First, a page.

The Serrano Indians were Big Bear Valley’s very first locals, making it their home dating back about 3,000 years ago. The natives are the indigenous people of the San Bernardino Mountains, which they referred to as Yuhaviat, which translates to mean Pine Place. Unfortunately there are not any more Serrano’s in Big Bear. The San Manuel Tribe located at the bottom of the hill is considered the tribe’s closest descendants.
The Serrano’s lived in small villages along the water, sustaining off the area’s plentiful berries, nuts, starchy vegetables, acorns and game. The tribe saw Big Bear’s other locals, grizzly bears, as the reincarnations of their ancestors’ spirits.
Big Bear Lake was the Serrano’s summer home, spent away from Lucerne and Apple Valley where they lived during winter. They lived in communal dwellings, framed with willow branches and covered with woven mats. Their tribe was full of expert craftsmen and skilled in basket weaving, which they used themselves and used as trade with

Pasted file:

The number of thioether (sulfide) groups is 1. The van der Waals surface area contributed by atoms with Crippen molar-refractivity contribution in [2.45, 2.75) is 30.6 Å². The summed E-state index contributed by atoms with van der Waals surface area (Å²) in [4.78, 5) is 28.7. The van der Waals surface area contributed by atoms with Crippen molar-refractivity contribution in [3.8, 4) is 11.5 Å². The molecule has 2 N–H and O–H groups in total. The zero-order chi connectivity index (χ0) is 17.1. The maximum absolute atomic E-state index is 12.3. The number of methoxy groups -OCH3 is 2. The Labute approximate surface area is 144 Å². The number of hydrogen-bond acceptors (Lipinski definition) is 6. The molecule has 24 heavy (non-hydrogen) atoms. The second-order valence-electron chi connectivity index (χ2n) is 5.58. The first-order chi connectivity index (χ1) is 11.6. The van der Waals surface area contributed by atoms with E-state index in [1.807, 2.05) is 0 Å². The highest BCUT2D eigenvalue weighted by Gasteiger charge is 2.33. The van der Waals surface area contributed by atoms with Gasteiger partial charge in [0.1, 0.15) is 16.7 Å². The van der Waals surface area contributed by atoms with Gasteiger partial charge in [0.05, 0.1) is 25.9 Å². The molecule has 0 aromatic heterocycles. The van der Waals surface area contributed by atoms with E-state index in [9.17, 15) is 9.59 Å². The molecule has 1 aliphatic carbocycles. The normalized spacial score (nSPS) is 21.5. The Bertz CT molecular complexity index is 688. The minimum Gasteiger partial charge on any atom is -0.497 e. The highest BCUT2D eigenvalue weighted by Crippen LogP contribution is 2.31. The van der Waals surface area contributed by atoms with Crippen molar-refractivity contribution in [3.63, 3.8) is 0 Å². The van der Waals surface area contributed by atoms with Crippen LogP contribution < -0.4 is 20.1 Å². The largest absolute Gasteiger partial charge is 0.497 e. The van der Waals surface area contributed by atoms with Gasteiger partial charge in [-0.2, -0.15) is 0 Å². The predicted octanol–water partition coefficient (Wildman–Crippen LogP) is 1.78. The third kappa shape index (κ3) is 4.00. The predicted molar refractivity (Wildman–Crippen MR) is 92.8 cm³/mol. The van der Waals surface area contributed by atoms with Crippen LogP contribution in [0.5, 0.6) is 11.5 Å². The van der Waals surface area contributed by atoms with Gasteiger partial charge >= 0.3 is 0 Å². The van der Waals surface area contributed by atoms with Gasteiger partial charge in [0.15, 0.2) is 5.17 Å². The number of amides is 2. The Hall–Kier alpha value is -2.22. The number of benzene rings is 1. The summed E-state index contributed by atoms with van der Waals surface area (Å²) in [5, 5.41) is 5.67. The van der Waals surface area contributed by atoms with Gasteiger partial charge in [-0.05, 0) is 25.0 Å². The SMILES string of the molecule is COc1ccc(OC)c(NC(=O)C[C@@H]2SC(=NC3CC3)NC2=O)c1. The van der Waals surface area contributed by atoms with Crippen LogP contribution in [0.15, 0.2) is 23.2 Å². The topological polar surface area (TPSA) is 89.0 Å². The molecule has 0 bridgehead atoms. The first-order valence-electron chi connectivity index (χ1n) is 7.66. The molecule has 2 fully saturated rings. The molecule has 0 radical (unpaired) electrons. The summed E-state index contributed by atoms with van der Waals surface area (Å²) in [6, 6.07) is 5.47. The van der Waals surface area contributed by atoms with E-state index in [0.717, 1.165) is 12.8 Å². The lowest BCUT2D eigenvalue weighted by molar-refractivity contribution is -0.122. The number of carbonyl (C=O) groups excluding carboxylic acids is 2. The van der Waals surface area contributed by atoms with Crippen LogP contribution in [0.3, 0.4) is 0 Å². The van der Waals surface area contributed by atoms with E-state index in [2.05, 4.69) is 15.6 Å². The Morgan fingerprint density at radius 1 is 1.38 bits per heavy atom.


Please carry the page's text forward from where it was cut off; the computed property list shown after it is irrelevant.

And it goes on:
Then came the visitors. Benjamin Wilson led a group of European settlers into the area. Wilson was a European who had married into a wealthy Spanish family, the Yorbas. He was part of an Indian hunting party, commissioned by territorial authorities to locate and pursue American Indians suspected of raiding cattle ranches in the foothills. During the search, Wilson came across the vast amounts of grizzly bears and that led to the demise of the Serrano’s missionaries which forcibly relocated the remaining Serrano’s to the surrounding missions. This relocation happened despite revolts by the Serranos.
The natives suffered from smallpox outbreaks, as well. In 1875, the U.S. Government established a reservation for the remaining Serrano’s, but by 1950 only about 150 were estimated to remain. Today’s Big Bear residents look at the Big Bear Valley’s former residents with respect and are intrigued by the cultural mystique.